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Introduction to Linux - A Hands on Guide
This guide was created as an overview of the Linux Operating System, geared toward new users as an exploration tour and getting started guide, with exercises at the end of each chapter.
For more advanced trainees it can be a desktop reference, and a collection of the base knowledge needed to proceed with system and network administration. This book contains many real life examples derived from the author's experience as a Linux system and network administrator, trainer and consultant. They hope these examples will help you to get a better understanding of the Linux system and that you feel encouraged to try out things on your own.
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This release started as a copy of lenny, and is currently in a state called "testing". That means that things should not break as badly as in unstable or experimental distributions, because packages are allowed to enter this distribution only after a certain period of time has passed, and when they don't have any release-critical bugs filed against them.
Would you recommend the product? yes | Price you paid?: None indicated | Rating: 8
Stable (so far), up to date, but not bleeding edge
long installation with "netinst"
First I hope this observation (review) ends up in the correct place under Debian, Testing, Squeeze.
Second, this installation is running in VirtualBox as a test.
Third, I'm not a heavy user whatever that is; currently I basically surf the net, use OpenOffice, and a windows program running in Wine.
Why Debian testing? - After looking at DistroWatch and comparing packages with Lenny and unstable sid it seemed like a decent compromise and simple curiosity.
Currently Mint 7 is installed on the wife's desktop, an older Asus AMD motherboard, and Mint 8 on my Acer 3100 laptop (AMD Sempron 3200+ and ATI Radeon Xpress 1100). Both have been fine but prefer Mint 7 over 8; can't put my finger on it but just do. Mint, basically based on Ubuntu with improvements (my opinion), which is based on Debian; but after ready some reviews not sure where they are headed so to speak. What if Ubuntu 10.4 / Mint 9 just doesn't do it for me? So why not just use Debian I ask?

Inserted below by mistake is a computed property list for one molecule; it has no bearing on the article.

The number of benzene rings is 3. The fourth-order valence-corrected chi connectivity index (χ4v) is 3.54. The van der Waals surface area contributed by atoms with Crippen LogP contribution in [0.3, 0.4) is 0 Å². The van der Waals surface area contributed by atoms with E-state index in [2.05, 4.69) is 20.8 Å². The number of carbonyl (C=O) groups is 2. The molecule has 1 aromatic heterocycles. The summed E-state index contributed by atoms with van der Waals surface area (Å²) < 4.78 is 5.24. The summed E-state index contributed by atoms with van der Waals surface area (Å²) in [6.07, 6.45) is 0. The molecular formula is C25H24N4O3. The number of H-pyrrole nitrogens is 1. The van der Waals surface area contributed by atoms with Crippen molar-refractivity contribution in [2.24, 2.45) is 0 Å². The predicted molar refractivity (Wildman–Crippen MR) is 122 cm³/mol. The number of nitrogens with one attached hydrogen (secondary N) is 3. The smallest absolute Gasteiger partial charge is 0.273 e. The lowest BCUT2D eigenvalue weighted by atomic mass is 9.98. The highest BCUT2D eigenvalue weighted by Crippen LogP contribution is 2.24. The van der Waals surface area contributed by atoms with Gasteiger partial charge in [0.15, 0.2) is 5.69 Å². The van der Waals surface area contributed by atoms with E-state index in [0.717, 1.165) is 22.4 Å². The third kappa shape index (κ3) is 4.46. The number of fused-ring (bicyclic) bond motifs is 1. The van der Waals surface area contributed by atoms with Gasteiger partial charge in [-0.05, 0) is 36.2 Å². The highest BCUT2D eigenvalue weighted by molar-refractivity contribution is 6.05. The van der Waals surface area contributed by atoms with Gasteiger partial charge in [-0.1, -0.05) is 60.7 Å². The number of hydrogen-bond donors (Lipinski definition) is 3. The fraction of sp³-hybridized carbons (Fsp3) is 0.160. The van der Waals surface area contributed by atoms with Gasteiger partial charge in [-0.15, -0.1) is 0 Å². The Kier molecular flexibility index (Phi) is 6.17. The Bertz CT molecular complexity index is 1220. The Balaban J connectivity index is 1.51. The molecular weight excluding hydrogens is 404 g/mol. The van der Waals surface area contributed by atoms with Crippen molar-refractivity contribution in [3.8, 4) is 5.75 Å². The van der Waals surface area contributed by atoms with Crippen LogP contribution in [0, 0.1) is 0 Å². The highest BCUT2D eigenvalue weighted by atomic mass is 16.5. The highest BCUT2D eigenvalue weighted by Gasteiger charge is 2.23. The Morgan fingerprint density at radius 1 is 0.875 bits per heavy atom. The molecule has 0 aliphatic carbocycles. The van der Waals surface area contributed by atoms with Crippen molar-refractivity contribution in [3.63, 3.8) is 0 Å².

I installed using the "netinst" disk which went fine but took a while to load using either the "check for updates" during install or installing the updates later. We're talking a couple of hours all together and I'm on a 1.5 Mbps DSL line.
I also tried using just the first two CD ISO's which did not work for me; I couldn't get past the stage of loading applications and it never asked for the second CD.
One thing that did throw me a little was using the default "trunk-686" kernel at loading which didn't want to play nice with the VirtualBox Guest Additions. The "2.6.32-3-686" kernel works fine. On a previous install I did remove the "trunk-686" kernel and updated the grub menu, but it wanted to hang after that trying to load the "2.6.32-3-686" kernel. On this install I've left it alone for now.
So far Squeeze has worked fine in VirtualBox for my needs; Web surfing, OpenOffice, Wine (using their latest repository), networking, remote printing, KDE games (wife plays), etc.
Updates have been painless and haven't broken anything yet.
What can I say; it's been pretty uneventful.
I wish I had a machine just to test things without using VirtualBox.
Once Mint 9 comes out I will probably load it on the Desktop and re-install Debian Squeeze on the lappie for real and see how they compare.
In the meantime if something comes up on the current install I'll update.
If you like a Debian base, want the latest software, use a computer to get your work done, so far, Squeeze seems to be a reasonable choice.